A certain wise man once said:
“The pious mind must ascend still higher, namely, whither Christ calls his disciples when he says, that every one of them must “take up his cross,” (Mt. 16:24). Those whom the Lord has chosen and honoured with his intercourse must prepare for a hard, laborious, troubled life, a life full of many and various kinds of evils; it being the will of our heavenly Father to exercise his people in this way while putting them to the proof. Having begun this course with Christ the first-born, he continues it towards all his children.”
Well, that man was a pastor called John Calvin in the 16th Century.
Several years later (okay five centuries or more later) a new breed of suave pastors has cropped up. They seem to have conveniently swapped spiritual piety for earthly notoriety. No longer do they say the “Lord is my shepherd” for they already have had their fill beside sprinkler automated plastic astro -turf.
You see, in Africa apparently…
An African Church
A few wealthy Nigerians spent at least $225 million acquiring private jets between March 2010 and March 2011, a Nigerian newspaper reported…
Apart from wealthy business tycoons, Nigerian clergymen and spiritual leaders are also joining the very elite league of jet owners.
In March this year, David Oyedepo, a Nigerian [Bishop who according to Forbes magazine is said to be worth $150 million] generally believed to be Africa’s wealthiest gospel preacher, acquired a Gulfstream V jet for US$30 million. Oyedepo, who presides over the Winners Chapel, one of Africa’s largest churches, now owns a private collection of four aircraft. In addition to his latest acquisition, he previously owned two Gulfstream planes and a Bombardier Challenger Aircraft. He is also reportedly creating a private hanger to accommodate his flying toys.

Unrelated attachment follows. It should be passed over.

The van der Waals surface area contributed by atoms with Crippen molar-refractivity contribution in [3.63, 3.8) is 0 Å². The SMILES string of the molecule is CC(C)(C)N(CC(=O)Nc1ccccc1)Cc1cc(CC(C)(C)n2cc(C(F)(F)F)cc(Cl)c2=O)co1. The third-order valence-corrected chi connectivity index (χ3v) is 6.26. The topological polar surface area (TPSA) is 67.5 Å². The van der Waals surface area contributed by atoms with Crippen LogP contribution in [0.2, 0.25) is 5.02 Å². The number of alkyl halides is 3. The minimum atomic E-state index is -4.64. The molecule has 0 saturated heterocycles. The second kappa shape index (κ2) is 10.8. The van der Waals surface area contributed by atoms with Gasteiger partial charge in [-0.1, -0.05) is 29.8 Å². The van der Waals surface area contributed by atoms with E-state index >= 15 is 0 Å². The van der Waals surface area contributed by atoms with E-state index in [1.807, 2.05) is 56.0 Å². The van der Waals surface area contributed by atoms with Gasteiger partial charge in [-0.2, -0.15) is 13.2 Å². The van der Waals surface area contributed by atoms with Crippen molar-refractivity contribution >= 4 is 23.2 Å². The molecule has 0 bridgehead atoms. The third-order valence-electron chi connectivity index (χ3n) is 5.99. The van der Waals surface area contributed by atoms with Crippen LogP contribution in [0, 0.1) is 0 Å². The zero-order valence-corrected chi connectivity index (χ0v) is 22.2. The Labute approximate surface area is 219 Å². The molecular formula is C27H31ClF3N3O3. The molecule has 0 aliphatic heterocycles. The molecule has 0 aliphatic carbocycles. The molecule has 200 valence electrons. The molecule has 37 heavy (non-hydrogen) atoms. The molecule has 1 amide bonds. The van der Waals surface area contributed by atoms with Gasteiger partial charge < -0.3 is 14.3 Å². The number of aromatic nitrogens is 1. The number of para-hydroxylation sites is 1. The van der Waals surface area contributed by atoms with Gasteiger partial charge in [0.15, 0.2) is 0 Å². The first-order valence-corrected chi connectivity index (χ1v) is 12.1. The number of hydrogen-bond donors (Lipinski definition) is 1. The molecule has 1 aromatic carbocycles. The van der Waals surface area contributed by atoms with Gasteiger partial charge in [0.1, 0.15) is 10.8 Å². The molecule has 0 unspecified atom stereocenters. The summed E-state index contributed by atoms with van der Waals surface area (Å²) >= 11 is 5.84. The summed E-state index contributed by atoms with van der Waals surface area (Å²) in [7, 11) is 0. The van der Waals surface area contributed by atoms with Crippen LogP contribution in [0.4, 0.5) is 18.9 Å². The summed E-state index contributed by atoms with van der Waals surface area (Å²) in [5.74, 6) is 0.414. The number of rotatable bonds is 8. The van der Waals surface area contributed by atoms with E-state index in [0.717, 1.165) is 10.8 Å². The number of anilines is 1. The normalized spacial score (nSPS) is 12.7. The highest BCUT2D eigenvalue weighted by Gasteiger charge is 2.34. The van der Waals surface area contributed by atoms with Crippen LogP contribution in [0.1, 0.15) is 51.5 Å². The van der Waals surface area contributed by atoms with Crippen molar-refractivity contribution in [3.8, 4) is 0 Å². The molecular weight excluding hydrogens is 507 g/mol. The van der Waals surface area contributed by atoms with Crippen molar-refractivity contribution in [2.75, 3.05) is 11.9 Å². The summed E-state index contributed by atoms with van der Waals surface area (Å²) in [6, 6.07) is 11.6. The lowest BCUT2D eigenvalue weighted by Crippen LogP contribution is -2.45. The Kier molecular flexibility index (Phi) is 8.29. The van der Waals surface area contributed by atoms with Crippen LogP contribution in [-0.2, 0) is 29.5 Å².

Oyedepo is not the only Nigerian clergyman to own a jet. Pastor Enoch Adeboye, the revered overseer of Nigeria’s largest congregation, The Redeemed Christian Church of God, is also a proud jet owner. In March 2009, the great man of God spent $30 million on a Gulfstream jet amidst widespread criticism. Pastor Sam Adeyemi, another cleric and founder of the Daystar Christian center, a flourishing Pentecostal congregation which repeatedly preaches financial prosperity, is also a jet owner.
It’s not cheap to own a private jet. On average, it costs hundreds of thousands of dollars annually to maintain a personal plane. The majority of Nigerians frown at such flagrant displays of opulence, particularly on the path of their clergymen, given that 60% of Nigerians still live below the poverty line.
Paradoxically, the same people who complain about the extravagant lifestyles of their spiritual leaders are the same ones who finance it…
A new false “gospel” (gospelite) that glamorises materialism is devouring pastors and infesting congregations. It itches the ears, draws great numbers, fills up auditoriums but sucks all the life out of the people leaving them seven times hardened to God than they were at the beginning.
Such is the state of affairs in Africa where the prosperity gospelite has spread. It is not surprising therefore that Christianity in Africa is a mile wide but an inch deep.
The one lesson one must learn from this sad debacle is that if you neglect sound doctrine but adopt a minimalist view of studying scripture, you will soon drift from Orthodoxy (to a form of godliness that denies the power thereof) … even if you are called “Bishop”.